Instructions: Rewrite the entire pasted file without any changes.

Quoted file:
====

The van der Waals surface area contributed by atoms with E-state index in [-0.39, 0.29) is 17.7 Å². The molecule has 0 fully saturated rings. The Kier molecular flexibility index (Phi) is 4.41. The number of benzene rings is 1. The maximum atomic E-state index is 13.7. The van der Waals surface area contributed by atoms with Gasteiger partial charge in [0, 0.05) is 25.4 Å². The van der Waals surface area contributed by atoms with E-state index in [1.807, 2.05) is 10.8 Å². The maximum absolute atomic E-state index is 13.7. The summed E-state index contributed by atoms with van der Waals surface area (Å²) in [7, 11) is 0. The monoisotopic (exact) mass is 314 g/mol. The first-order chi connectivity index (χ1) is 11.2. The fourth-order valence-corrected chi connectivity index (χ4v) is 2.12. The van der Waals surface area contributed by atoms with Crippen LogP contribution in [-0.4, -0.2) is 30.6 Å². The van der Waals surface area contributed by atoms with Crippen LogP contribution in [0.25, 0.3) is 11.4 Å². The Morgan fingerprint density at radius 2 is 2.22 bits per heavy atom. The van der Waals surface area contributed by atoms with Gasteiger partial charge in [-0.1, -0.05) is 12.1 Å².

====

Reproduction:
The van der Waals surface area contributed by atoms with E-state index in [-0.39, 0.29) is 17.7 Å². The molecule has 0 fully saturated rings. The Kier molecular flexibility index (Phi) is 4.41. The number of benzene rings is 1. The maximum atomic E-state index is 13.7. The van der Waals surface area contributed by atoms with Gasteiger partial charge in [0, 0.05) is 25.4 Å². The van der Waals surface area contributed by atoms with E-state index in [1.807, 2.05) is 10.8 Å². The maximum absolute atomic E-state index is 13.7. The summed E-state index contributed by atoms with van der Waals surface area (Å²) in [7, 11) is 0. The monoisotopic (exact) mass is 314 g/mol. The first-order chi connectivity index (χ1) is 11.2. The fourth-order valence-corrected chi connectivity index (χ4v) is 2.12. The van der Waals surface area contributed by atoms with Crippen LogP contribution in [-0.4, -0.2) is 30.6 Å². The van der Waals surface area contributed by atoms with Crippen LogP contribution in [0.25, 0.3) is 11.4 Å². The Morgan fingerprint density at radius 2 is 2.22 bits per heavy atom. The van der Waals surface area contributed by atoms with Gasteiger partial charge in [-0.1, -0.05) is 12.1 Å².